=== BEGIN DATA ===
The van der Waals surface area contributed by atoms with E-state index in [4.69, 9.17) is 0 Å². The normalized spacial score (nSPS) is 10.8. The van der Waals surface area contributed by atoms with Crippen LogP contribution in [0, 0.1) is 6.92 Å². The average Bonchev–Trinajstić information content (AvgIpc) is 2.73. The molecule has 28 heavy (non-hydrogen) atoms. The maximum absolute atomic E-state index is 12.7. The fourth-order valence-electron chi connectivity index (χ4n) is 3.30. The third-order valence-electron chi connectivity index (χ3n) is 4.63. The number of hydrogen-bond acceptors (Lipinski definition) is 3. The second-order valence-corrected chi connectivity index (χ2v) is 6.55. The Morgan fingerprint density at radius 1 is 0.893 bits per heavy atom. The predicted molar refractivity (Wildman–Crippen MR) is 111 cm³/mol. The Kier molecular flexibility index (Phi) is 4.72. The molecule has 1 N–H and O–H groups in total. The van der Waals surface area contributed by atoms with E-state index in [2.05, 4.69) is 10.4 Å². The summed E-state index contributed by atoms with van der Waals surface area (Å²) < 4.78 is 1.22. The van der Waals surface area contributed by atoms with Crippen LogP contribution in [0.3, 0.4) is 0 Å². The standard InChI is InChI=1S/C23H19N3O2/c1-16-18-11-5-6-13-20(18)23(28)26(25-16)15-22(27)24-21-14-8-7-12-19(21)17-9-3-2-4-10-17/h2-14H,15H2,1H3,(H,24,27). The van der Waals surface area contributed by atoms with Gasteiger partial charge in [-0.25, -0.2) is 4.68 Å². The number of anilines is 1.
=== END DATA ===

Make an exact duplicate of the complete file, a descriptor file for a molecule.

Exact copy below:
The van der Waals surface area contributed by atoms with E-state index in [4.69, 9.17) is 0 Å². The normalized spacial score (nSPS) is 10.8. The van der Waals surface area contributed by atoms with Crippen LogP contribution in [0, 0.1) is 6.92 Å². The average Bonchev–Trinajstić information content (AvgIpc) is 2.73. The molecule has 28 heavy (non-hydrogen) atoms. The maximum absolute atomic E-state index is 12.7. The fourth-order valence-electron chi connectivity index (χ4n) is 3.30. The third-order valence-electron chi connectivity index (χ3n) is 4.63. The number of hydrogen-bond acceptors (Lipinski definition) is 3. The second-order valence-corrected chi connectivity index (χ2v) is 6.55. The Morgan fingerprint density at radius 1 is 0.893 bits per heavy atom. The predicted molar refractivity (Wildman–Crippen MR) is 111 cm³/mol. The Kier molecular flexibility index (Phi) is 4.72. The molecule has 1 N–H and O–H groups in total. The van der Waals surface area contributed by atoms with E-state index in [2.05, 4.69) is 10.4 Å². The summed E-state index contributed by atoms with van der Waals surface area (Å²) < 4.78 is 1.22. The van der Waals surface area contributed by atoms with Crippen LogP contribution in [0.3, 0.4) is 0 Å². The standard InChI is InChI=1S/C23H19N3O2/c1-16-18-11-5-6-13-20(18)23(28)26(25-16)15-22(27)24-21-14-8-7-12-19(21)17-9-3-2-4-10-17/h2-14H,15H2,1H3,(H,24,27). The van der Waals surface area contributed by atoms with Gasteiger partial charge in [-0.25, -0.2) is 4.68 Å². The number of anilines is 1.